The latest quarterly house-price report published by s1homes.com has found a growing "reality gap" between what sellers are asking for their home and what buyers are prepared to pay.
According to the survey of market trends, the average asking price at the upper end of the market is 20% lower than the eventual sale price.
Chief among those asking unrealistic prices are those selling detached properties, as flats, semi-detached and terraced houses continue to attract offers over the asking price.
Mark Smith, managing director of s1homes, said: "The picture of the market as a whole is still being affected by detached properties being priced at unrealistic levels, leading to a significant reality gap.
Selling prices are falling in the majority of areas and asking prices are not being reduced enough to close the gap.
"I think what this shows is that the market has been much quicker to adjust at the lower end, while the market at the higher end is particularly entrenched, with almost no change at all in the very substantial reality gap over the past 12 months," said Mr Smith.
Overall, house prices were down in the three months to December 2012, with the average price dropping from £159,310 between July to September to £154,810, almost 3% lower.
The average property in Scotland is now selling for about 6% less than the asking price, compared to 5% less in the previous quarter.
Iain Williamson of Ivy Property said: "We as an estate agency have to encourage sellers to set realistic asking prices.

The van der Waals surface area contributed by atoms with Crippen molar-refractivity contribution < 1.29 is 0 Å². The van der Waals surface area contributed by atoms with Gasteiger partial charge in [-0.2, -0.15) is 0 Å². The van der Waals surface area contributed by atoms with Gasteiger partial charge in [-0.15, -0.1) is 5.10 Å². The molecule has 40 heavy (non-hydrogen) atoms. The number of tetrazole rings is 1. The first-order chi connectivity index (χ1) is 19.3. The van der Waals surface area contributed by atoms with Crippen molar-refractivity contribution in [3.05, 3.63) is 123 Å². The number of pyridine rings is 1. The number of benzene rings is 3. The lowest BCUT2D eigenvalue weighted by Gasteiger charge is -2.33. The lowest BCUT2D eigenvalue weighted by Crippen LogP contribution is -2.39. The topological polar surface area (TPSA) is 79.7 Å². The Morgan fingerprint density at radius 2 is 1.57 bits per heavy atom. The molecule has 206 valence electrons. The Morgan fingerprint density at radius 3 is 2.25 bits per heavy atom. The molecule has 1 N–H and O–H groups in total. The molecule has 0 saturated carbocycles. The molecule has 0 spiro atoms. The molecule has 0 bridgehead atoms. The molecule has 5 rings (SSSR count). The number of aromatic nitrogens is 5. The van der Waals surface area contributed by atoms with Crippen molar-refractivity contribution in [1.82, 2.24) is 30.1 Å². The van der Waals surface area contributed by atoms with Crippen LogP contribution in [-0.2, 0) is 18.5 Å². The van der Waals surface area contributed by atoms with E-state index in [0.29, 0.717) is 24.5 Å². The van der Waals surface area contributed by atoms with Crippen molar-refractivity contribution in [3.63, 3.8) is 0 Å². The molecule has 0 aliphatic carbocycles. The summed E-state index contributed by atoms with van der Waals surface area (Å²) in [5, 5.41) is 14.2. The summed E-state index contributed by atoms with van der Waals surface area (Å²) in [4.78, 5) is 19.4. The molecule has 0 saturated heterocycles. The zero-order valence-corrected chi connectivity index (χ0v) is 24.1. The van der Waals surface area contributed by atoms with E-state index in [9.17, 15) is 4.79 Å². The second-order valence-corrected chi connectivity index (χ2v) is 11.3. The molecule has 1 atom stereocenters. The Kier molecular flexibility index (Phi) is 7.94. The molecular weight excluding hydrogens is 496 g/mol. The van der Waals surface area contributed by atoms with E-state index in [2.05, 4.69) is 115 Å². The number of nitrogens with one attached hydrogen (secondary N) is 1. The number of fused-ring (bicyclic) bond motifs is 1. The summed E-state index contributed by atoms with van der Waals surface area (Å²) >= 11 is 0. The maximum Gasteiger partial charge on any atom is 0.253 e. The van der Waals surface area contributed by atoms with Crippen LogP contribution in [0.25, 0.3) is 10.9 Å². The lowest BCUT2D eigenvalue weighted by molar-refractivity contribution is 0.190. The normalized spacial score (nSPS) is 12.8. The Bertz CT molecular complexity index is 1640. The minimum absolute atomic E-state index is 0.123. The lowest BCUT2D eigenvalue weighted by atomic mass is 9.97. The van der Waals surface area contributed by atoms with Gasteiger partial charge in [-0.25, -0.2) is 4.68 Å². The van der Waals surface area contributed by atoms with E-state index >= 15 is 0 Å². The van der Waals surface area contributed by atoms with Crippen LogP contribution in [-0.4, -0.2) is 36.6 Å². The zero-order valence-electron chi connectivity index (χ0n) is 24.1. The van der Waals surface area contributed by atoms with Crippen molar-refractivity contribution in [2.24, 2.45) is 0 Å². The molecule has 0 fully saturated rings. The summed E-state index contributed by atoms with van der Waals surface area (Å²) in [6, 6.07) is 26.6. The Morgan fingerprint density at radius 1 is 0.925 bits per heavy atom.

"In doing this, we are not finding such an increase in the reality gap and in fact we are achieving selling prices close to home report values.
"If the selling price is not close to the asking price, it would indicate that the asking price was not correct."
With sales volumes down across Scotland, the majority of regions saw little or no change in the reality gap. However, Argyll and Bute and Falkirk both saw a stabilisation between asking and selling prices, while East Lothian and South Lanarkshire saw increases in the gap.
Edinburgh once again bucked the trend, along with East Lothian, where the average property sold for more than the asking price.
The s1homes report, published quarterly, samples about 25,000 properties advertised on s1homes.com and tracks trends in the various property markets throughout Scotland.
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